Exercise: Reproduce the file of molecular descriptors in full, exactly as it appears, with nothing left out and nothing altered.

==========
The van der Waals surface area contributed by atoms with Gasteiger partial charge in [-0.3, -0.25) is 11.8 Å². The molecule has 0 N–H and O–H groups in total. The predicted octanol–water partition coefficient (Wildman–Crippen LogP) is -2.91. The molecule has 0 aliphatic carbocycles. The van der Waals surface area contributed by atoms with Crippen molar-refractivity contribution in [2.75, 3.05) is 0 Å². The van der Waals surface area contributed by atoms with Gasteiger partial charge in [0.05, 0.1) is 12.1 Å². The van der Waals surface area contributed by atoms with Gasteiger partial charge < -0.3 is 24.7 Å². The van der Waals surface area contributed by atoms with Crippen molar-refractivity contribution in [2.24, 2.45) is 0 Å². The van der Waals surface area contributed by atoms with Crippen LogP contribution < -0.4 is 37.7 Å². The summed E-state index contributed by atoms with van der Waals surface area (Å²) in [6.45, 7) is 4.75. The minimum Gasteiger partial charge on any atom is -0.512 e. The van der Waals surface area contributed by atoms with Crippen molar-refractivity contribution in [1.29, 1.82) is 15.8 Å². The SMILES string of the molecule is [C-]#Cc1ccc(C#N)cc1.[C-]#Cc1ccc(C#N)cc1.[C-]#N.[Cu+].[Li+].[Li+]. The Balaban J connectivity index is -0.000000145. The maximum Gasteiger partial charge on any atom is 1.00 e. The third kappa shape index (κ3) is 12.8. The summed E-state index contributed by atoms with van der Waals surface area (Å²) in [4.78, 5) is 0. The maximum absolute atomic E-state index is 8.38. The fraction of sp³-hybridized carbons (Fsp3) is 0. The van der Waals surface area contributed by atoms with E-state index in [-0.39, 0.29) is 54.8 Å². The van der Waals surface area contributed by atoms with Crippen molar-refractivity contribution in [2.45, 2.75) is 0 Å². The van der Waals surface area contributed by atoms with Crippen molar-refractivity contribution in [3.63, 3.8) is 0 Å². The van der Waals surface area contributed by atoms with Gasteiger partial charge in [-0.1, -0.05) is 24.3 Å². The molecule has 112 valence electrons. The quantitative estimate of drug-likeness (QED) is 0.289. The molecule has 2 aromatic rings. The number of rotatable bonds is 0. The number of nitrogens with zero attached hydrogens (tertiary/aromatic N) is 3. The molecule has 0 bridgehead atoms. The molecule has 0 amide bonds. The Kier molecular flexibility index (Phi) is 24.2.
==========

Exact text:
The van der Waals surface area contributed by atoms with Gasteiger partial charge in [-0.3, -0.25) is 11.8 Å². The molecule has 0 N–H and O–H groups in total. The predicted octanol–water partition coefficient (Wildman–Crippen LogP) is -2.91. The molecule has 0 aliphatic carbocycles. The van der Waals surface area contributed by atoms with Crippen molar-refractivity contribution in [2.75, 3.05) is 0 Å². The van der Waals surface area contributed by atoms with Gasteiger partial charge in [0.05, 0.1) is 12.1 Å². The van der Waals surface area contributed by atoms with Gasteiger partial charge < -0.3 is 24.7 Å². The van der Waals surface area contributed by atoms with Crippen molar-refractivity contribution in [2.24, 2.45) is 0 Å². The van der Waals surface area contributed by atoms with Crippen LogP contribution < -0.4 is 37.7 Å². The summed E-state index contributed by atoms with van der Waals surface area (Å²) in [6.45, 7) is 4.75. The minimum Gasteiger partial charge on any atom is -0.512 e. The van der Waals surface area contributed by atoms with Crippen molar-refractivity contribution in [1.29, 1.82) is 15.8 Å². The SMILES string of the molecule is [C-]#Cc1ccc(C#N)cc1.[C-]#Cc1ccc(C#N)cc1.[C-]#N.[Cu+].[Li+].[Li+]. The Balaban J connectivity index is -0.000000145. The maximum Gasteiger partial charge on any atom is 1.00 e. The third kappa shape index (κ3) is 12.8. The summed E-state index contributed by atoms with van der Waals surface area (Å²) in [4.78, 5) is 0. The maximum absolute atomic E-state index is 8.38. The fraction of sp³-hybridized carbons (Fsp3) is 0. The van der Waals surface area contributed by atoms with E-state index in [-0.39, 0.29) is 54.8 Å². The van der Waals surface area contributed by atoms with Crippen molar-refractivity contribution in [2.45, 2.75) is 0 Å². The van der Waals surface area contributed by atoms with Crippen molar-refractivity contribution in [3.63, 3.8) is 0 Å². The van der Waals surface area contributed by atoms with Gasteiger partial charge in [-0.1, -0.05) is 24.3 Å². The molecule has 112 valence electrons. The quantitative estimate of drug-likeness (QED) is 0.289. The molecule has 2 aromatic rings. The number of rotatable bonds is 0. The number of nitrogens with zero attached hydrogens (tertiary/aromatic N) is 3. The molecule has 0 bridgehead atoms. The molecule has 0 amide bonds. The Kier molecular flexibility index (Phi) is 24.2.